The Drug, Chemical & Associated Technologies Association (DCAT) is allowing me to present Outsourced Pharma readers some data I found intriguing within the pages of its most recent, member-only (I’m one) Benchmarking Study. The press release for the study, titled “Examining the Current and Future Alignment of the Pharma Customer–Supplier Relationship,” is here.
The intrigue for me took shape slowly – isn’t that how intrigues develop? It was also aided during a webinar on the study, featuring Robert Discordia, Ph.D., Vice President, Pharmaceutical Development & Manufacturing, Corbus Pharmaceuticals, and Chairman of DCAT’s Research & Benchmarking Task Force. (Discordia is also an important Outsourced Pharma Editorial Advisory Board member).
So here goes: After all the jaw-boning, modeling, conferences (including ours at Outsourced Pharma), reports, articles, and analysis … biopharma customers and CDMOs still don’t see eye-to-eye on the topic and practice of “long-term” service and business relationships.
I think we now have a better idea why.
First, A Word About The Study
The third annual DCAT Benchmark study provides some in-depth analysis of the current “and near-future imperatives” for drug owners and suppliers, highlighting areas of alignment and misalignment, and opportunities for improvement. Executives from pharmaceutical companies and CMOs/CDMOs were asked for perspectives on areas of critical interface between the two sides, including business models, integration and communication.
Define That Again?
The biopharma companies participating in the DCAT study nearly universally defined “strategic partners” simply as those service providers with which they sustain a “long-term relationship.” Simple, but understandable enough.
However, on the other side of the equation, the CMOs were divided on the definition. Some CMOs agreed with the idea of continuation as strategic, if you will. But a significant number of CMOs defined this in more of a “key account” sense, i.e., with a focus on actual financials and increasing transactions.
For example, when asked the key elements that define a strategic relationship, just over half (51%) selected “growth of revenue from customer.” Conversely, only 17% of the biopharma companies surveyed responded, “growth of spend with supplier” as key.
So what was most important in defining a strategic relationship? Biopharma companies said: Criticality of materials from a supplier (78%). CDMOs said: Continued business from customer (70%).
What’s this say to me? Probably what it says to you when you think over those responses:
Biopharma rely on CDMOs for services and materials; CDMOs are the means to an end.
CDMOs rely on biopharma for revenues; Biopharma are an end to a means.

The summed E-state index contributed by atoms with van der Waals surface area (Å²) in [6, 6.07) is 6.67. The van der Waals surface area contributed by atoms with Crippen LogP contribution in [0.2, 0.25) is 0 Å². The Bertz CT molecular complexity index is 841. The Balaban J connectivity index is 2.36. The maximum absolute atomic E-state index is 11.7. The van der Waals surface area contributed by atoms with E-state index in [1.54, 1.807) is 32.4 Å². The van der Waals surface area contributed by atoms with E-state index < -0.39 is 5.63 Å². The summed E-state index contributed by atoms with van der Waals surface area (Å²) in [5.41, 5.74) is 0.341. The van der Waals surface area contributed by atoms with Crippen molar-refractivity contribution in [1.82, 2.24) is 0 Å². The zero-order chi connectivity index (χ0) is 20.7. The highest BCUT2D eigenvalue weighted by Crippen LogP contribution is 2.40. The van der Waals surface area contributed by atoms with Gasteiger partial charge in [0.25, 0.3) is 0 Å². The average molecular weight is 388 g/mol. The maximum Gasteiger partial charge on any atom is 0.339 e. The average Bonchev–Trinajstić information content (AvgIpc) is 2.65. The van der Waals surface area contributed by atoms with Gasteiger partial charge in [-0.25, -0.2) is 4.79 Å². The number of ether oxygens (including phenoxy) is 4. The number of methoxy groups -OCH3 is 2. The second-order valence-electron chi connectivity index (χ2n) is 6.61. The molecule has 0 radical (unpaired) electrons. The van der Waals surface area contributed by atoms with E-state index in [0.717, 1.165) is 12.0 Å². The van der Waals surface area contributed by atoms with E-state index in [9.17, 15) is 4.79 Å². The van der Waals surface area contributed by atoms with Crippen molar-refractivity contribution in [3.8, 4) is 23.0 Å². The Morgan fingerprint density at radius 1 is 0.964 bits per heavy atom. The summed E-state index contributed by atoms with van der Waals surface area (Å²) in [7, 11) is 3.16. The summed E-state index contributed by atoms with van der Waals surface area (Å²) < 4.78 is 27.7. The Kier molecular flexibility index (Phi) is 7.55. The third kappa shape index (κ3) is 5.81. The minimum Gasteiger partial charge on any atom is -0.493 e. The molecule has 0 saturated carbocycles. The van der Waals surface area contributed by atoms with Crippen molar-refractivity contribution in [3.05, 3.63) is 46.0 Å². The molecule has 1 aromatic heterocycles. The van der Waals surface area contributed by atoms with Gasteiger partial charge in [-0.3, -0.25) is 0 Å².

Consequently, if biopharma really wants to think “strategically” about its (long-term) relationships with CDMOs, it needs to understand this: Long-term stability with a supplier (the definition of “strategic” for biopharma) is in fact predicated on providing that CDMO increasing amounts of work, and increasing amounts of revenue.
And there we have it; cold, hard, buyer-seller fundamentals. Any long-term “relationships” not addressing the CDMO’s ability to affect these two outcomes (i.e., more work and revenues) from you the customer, are actually built on shifting sands.
A Head’s Up On The Future?
As Discordia highlighted during the webinar, there are important “areas of divergence” when it comes to considering how the two sides could better communicate, in order to help create more meaningful long-term partnerships.
Eighty-three percent of CDMOs said that an area to improve communication-wise was, “Greater visibility of a biopharma customer’s long-range strategy.”
In contrast, only 39% of biopharma companies thought sharing their long-term strategy with their suppliers was important.
You read that correctly: a mere 39%. Apparently this is biopharma’s message to “strategic” CDMO partners: “When it comes to our business plans and forecasts, we’ll keep them mostly to ourselves.”
Why this decision not to share? Out of concern information might leak from the CDMOs? Because of a lack of meaningful, supply-chain visibility longer term?
More likely – and here is the real intrigue – it could be precisely because biopharma customers know that CDMOs are always looking for more work and revenue (as the DCAT study says); keeping long-range plans close to the vest can help customers maintain leverage in future or on-going negotiations.
The obvious counter here, of course, is that this strategy can in fact impair a customer’s attempt to capture future CDMO equipment and capacity. The very carrot of additional work and revenue opportunities can assist the CDMO in understanding the relationship, and being prepared to meet more strategic and long-term goals.
So it looks like we’ll just have to keep plugging away at the dynamic of drug development and manufacturing outsourcing relationships. Perhaps this DCAT study helps us move forward.